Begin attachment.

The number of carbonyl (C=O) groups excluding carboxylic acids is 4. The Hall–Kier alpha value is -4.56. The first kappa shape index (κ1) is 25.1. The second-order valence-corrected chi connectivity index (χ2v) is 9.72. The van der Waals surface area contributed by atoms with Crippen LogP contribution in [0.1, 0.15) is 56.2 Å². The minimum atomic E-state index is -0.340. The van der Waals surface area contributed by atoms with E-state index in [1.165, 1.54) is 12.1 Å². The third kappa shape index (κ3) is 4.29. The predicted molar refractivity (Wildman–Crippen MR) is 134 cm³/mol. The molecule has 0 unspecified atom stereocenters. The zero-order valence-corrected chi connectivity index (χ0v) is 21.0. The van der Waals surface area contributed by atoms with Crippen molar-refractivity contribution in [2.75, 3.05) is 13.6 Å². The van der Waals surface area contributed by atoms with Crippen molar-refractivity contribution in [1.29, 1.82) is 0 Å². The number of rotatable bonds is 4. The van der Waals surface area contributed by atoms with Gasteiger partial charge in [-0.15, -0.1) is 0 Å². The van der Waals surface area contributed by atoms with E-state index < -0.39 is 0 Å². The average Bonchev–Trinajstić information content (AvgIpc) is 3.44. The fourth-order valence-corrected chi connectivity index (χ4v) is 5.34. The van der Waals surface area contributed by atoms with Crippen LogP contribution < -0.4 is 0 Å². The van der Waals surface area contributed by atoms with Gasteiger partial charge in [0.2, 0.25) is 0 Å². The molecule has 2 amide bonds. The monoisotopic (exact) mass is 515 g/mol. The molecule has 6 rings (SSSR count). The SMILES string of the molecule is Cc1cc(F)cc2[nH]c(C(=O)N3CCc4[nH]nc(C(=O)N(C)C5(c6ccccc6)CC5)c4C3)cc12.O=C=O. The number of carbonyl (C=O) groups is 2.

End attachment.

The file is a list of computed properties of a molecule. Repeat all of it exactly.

The number of carbonyl (C=O) groups excluding carboxylic acids is 4. The Hall–Kier alpha value is -4.56. The first kappa shape index (κ1) is 25.1. The second-order valence-corrected chi connectivity index (χ2v) is 9.72. The van der Waals surface area contributed by atoms with Crippen LogP contribution in [0.1, 0.15) is 56.2 Å². The minimum atomic E-state index is -0.340. The van der Waals surface area contributed by atoms with E-state index in [1.165, 1.54) is 12.1 Å². The third kappa shape index (κ3) is 4.29. The predicted molar refractivity (Wildman–Crippen MR) is 134 cm³/mol. The molecule has 0 unspecified atom stereocenters. The zero-order valence-corrected chi connectivity index (χ0v) is 21.0. The van der Waals surface area contributed by atoms with Crippen molar-refractivity contribution in [2.75, 3.05) is 13.6 Å². The van der Waals surface area contributed by atoms with Crippen molar-refractivity contribution in [1.29, 1.82) is 0 Å². The number of rotatable bonds is 4. The van der Waals surface area contributed by atoms with Gasteiger partial charge in [-0.15, -0.1) is 0 Å². The van der Waals surface area contributed by atoms with E-state index < -0.39 is 0 Å². The average Bonchev–Trinajstić information content (AvgIpc) is 3.44. The fourth-order valence-corrected chi connectivity index (χ4v) is 5.34. The van der Waals surface area contributed by atoms with Crippen LogP contribution < -0.4 is 0 Å². The van der Waals surface area contributed by atoms with Gasteiger partial charge in [0.2, 0.25) is 0 Å². The molecule has 2 amide bonds. The monoisotopic (exact) mass is 515 g/mol. The molecule has 6 rings (SSSR count). The SMILES string of the molecule is Cc1cc(F)cc2[nH]c(C(=O)N3CCc4[nH]nc(C(=O)N(C)C5(c6ccccc6)CC5)c4C3)cc12.O=C=O. The number of carbonyl (C=O) groups is 2.